Friday, August 27, 2010

Youngstown, Ohio

Jack from Youngstown, Ohio asked me if I had any postcards from his city. I thought I didn't, but I found one after all, and here it is! You can see from the postcard that railroads played an important role in Youngstown. Not surprising, since it was a center for coal and for steel. These industries drew people from all over the world and led to a diverse ethnic distribution, including Welsh, Irish, German, Eastern Europeans, Italians, Greeks,  Syrians, Lebanese, Israelis, Latin Americans,  and Africans.

The decline of the steel industry in the 1970s meant that Youngstown had to redefine itself and diversify economically. Other cities have had to deal with similar transitions , and it's often very difficult. I hope that Jack will have something to add to this.


  1. There is something about linen city views that to me is inherently optimistic and almost seems naive, so a little sad.

  2. You're right, Aimee, sort of like Sally, Dick, and Jane.

  3. Christine, your thumbnail characterization of Youngstown, where I spent most of my growing-up years, is right on the money. Hat's off to you. Like a lot of industrial towns, Youngstown was once enormously prosperous. My Dad was earning close to $1000 a month as an electrician and occasional small contractor when his mortgage was $74 a month and new compact cars about $1800.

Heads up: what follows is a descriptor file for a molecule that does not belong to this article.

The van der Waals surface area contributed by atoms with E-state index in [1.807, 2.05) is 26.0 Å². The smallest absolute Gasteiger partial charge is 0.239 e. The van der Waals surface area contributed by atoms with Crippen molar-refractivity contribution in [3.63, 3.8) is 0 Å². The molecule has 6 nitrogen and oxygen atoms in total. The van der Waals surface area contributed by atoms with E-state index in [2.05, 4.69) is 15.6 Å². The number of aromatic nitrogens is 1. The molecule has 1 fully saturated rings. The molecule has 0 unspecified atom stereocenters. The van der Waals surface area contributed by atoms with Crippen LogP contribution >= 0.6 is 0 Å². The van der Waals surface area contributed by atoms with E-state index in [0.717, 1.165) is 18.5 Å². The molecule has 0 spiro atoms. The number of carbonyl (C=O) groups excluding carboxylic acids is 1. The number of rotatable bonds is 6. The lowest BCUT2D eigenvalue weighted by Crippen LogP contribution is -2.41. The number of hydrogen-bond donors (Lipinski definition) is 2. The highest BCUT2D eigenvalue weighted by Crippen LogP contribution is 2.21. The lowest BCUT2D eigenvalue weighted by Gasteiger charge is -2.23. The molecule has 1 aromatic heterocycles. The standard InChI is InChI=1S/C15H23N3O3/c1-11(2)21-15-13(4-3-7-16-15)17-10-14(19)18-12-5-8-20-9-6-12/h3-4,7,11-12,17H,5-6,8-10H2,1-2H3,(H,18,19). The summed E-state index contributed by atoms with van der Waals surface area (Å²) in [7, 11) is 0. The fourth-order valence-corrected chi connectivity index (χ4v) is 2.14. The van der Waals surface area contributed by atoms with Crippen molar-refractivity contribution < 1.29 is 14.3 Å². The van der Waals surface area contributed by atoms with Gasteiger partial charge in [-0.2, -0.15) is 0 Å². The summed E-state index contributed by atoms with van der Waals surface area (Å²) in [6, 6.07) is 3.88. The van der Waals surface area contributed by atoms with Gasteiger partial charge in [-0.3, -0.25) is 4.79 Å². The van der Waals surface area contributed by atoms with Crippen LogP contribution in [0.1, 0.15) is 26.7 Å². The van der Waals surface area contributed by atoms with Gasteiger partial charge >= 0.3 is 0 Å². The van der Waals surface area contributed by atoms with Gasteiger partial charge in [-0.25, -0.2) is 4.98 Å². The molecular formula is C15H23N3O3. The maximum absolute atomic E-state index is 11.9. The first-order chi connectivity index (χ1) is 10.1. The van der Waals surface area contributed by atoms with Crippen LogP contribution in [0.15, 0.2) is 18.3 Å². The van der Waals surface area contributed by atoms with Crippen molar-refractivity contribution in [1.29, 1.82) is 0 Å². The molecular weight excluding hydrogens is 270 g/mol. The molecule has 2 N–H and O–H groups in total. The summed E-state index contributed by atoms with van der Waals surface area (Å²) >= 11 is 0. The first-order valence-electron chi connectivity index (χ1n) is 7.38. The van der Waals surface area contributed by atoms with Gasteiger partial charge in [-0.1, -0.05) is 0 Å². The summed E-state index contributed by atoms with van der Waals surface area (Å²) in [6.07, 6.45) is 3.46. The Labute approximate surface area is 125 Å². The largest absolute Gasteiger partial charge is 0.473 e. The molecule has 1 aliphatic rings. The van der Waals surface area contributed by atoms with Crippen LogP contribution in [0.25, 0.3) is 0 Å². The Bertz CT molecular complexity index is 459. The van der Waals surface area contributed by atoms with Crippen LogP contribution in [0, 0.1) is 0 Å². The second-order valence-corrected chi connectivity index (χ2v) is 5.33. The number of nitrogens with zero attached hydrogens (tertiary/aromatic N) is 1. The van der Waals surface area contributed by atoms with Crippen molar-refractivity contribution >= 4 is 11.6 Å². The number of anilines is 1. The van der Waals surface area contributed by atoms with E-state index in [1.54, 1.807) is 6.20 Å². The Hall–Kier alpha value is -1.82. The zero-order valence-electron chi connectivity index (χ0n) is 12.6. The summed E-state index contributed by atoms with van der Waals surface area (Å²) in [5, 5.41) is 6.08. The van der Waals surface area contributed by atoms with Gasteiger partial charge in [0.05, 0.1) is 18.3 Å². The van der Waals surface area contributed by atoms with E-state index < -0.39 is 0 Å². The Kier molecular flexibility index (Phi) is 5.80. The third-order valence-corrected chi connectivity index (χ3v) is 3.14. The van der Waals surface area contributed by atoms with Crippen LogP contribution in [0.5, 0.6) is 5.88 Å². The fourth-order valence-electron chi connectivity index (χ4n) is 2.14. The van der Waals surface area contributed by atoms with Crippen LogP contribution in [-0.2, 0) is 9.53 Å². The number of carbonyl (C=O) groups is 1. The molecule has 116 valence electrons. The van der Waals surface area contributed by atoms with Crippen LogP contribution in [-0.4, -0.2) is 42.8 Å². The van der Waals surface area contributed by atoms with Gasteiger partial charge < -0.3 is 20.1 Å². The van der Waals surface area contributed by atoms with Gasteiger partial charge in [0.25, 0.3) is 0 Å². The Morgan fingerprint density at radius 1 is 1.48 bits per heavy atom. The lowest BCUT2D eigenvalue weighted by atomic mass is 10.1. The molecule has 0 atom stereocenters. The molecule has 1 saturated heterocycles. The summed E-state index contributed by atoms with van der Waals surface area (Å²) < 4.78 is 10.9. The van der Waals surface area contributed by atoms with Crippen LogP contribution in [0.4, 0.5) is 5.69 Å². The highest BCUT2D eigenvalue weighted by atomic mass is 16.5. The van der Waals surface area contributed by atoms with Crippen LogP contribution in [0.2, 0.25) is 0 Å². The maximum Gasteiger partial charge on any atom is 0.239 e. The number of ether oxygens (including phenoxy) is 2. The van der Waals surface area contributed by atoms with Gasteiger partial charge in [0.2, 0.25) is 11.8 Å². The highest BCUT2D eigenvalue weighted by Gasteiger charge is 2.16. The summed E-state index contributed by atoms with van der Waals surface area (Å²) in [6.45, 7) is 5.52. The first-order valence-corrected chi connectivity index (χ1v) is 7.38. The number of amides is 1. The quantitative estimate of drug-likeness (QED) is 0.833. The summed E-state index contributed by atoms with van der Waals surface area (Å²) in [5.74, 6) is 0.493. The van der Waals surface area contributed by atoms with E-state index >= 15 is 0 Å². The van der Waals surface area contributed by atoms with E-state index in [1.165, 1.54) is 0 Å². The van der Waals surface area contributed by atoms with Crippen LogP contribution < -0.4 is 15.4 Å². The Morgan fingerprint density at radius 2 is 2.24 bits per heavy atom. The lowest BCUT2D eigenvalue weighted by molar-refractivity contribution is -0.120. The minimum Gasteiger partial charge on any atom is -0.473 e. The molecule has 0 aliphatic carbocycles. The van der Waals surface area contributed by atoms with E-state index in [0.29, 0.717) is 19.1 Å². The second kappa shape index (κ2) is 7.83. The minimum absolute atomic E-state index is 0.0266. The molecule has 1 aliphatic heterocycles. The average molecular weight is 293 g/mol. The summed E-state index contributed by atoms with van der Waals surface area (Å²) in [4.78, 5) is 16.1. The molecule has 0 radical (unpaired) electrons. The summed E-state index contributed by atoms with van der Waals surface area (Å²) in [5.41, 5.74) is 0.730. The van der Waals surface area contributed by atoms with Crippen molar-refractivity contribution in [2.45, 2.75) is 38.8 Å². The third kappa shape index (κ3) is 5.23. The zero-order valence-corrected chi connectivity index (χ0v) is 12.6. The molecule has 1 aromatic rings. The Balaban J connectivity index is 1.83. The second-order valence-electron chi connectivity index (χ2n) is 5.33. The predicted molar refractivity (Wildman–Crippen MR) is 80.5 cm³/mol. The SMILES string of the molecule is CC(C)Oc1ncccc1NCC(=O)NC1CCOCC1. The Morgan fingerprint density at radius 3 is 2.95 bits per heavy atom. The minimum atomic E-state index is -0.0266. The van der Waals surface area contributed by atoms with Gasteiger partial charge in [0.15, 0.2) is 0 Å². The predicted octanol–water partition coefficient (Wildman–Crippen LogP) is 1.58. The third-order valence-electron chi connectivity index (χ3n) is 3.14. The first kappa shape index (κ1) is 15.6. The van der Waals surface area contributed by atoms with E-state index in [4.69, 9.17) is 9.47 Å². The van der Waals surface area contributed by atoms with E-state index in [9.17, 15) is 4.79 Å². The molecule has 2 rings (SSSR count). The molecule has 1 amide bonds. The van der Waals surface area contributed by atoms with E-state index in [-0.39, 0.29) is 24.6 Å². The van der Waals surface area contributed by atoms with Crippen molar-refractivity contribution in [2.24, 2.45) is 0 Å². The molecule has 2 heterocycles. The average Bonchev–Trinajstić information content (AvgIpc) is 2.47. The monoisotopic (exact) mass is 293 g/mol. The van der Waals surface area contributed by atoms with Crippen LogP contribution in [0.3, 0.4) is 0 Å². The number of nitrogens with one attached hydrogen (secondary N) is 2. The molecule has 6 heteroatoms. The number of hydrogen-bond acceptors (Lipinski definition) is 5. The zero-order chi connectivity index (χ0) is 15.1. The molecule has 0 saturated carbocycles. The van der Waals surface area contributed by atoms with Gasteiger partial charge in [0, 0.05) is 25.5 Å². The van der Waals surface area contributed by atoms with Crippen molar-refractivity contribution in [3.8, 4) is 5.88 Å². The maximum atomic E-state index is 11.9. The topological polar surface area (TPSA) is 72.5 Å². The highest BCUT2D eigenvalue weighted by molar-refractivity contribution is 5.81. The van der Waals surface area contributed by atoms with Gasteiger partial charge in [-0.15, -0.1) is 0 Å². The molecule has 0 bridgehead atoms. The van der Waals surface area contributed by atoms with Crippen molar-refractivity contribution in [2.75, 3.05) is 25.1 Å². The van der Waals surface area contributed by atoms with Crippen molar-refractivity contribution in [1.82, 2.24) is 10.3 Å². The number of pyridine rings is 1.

Youngstown and Youngstowners face enormous challenges. Still, there's an up side. Wages are moderate and housing costs among the lowest in the nation. Plus, there's a small cadre of intellectuals, government officials, and independent thinkers who're trying to keep Youngstown and the surrounding region from becoming an irrelevant backwater. Thanks again, Christine. Jack/Youngstown

  4. wonderful card! oh, how i covet your collection of curteich linen postcards ;-) happy PFF!

  5. Where they made the cannon balls that helped the Union win the war:

  6. Beautiful card, excellent history.



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